Felice's Reviews > Elizabeth Street

Elizabeth Street by Laurie Fabiano
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Nov 02, 11

It's been a while since I have read an American immigrant story. For years they were a staple of my reading then I got out of the habit. I wasn't sure why but after reading Elizabeth Street by Laurie Fabiano I may have the answer. Cliches.
Elizabeth Street is the story of one woman's immigrant experience. In the early days of the twentieth century Giovanna Costa leaves her home in Italy with all of it's ties and tragedies to find out what has happened to her husband and make a new life in New York. With this new life comes new happiness and new problems.
Giovanna's struggles to push her family out of poverty and into prosperity are a mish mash of every Taylor Caldwall, Belva Plain, Howard Fast and John Jakes novel you ever read.
Fabiano hits all the high points including tragic love, crushing poverty, unimaginably horrible tenements, the Black Hand, kidnapping, extortion, tested loyalties, etc. Not to worry though because Giovanna is that most common of all historical novel's elements--Ta Da-- The Woman Ahead Of Her Time. Sigh.
Elizabeth Street does have interesting history and credible settings. Carving out a life for yourself as an immigrant in New York City at the turn of the century would have taken extraordinary courage and perserverance and Fabiano pays believable hommage to all those difficulties. Fabiano also does a good job alternating the narrative between Giovanna's story and the present day but by the end of the book it's just another story you have read before
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Comments (showing 1-4 of 4) (4 new)

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message 1: by Ruthiella (new)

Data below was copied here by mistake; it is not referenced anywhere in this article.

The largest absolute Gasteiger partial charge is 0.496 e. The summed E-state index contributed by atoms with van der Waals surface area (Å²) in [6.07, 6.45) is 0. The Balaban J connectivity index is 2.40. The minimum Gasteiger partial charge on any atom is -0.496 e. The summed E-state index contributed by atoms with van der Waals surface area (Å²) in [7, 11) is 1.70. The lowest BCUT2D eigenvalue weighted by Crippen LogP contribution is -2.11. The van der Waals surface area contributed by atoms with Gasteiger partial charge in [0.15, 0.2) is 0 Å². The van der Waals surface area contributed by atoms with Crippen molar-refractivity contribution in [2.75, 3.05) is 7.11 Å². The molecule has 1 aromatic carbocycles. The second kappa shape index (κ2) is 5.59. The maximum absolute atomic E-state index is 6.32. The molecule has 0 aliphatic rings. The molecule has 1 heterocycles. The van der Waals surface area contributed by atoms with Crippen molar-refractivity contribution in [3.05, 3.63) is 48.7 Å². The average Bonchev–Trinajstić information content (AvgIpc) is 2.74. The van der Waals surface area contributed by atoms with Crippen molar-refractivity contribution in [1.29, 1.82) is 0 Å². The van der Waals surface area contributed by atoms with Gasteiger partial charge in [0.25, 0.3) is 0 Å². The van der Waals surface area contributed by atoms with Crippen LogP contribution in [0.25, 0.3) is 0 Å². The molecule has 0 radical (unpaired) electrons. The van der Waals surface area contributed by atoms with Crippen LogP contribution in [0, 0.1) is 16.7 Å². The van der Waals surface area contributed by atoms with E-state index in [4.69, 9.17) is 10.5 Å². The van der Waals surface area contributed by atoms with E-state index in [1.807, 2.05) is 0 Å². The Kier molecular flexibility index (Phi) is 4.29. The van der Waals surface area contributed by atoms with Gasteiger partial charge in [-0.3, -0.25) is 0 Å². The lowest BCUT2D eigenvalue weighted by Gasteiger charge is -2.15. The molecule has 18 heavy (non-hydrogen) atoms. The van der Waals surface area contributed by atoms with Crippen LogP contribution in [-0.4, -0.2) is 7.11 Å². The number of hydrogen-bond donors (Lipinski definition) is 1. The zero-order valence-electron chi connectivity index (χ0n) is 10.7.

Ruthiella "The Woman Ahead Of Her Time" is a pet peeve of mine. I call it the "Dr. Quinn, Medicine Woman" effect.

message 2: by Paul (new)

Paul Clayton "Giovanna is that most common of all historical novel's elements--Ta Da-- The Woman Ahead Of Her Time." Interesting review, Felice. In my historical, White Seed, I strove to avoid just that, putting realistic, period-relevent software in my female characters' heads. Unfortunately, I think some female readers had a problem with that. From my reading between the lines (of reviews), and from casting chicken bones upon the mud floor, I divined that some female readers do want modern women showing up in their historicals. Could be wrong, and I apologize for my generalizing. Actually, this would be a good question to run by the acquisition editors at a big NYC publishing conglomerate. Anyway, if you would like a Kindle copy of White Seed to review, let me know. Best!

Michelle Thieme I guess my experience of this book was much different. The book is based on true events and real people and I personally know Giovanna's granddaughter and am told that Giovanna was exactly as she's portrayed in the book and that the author did extensive research into the events depicted such as the earthquake and tsunami. Giovanna had to be strong, so she was. And, given how many dramatic and traumatic events are depicted in the book, I didn't think the book was overly dramatic or played up...those events were almost downplayed by the point-of-fact point of view from which the author was writing. Almost a "this is the way it really happened," narrative. I liked the book and I loved Giovanna.

Patricia dumas Except like others, it's true. Her family lived it.

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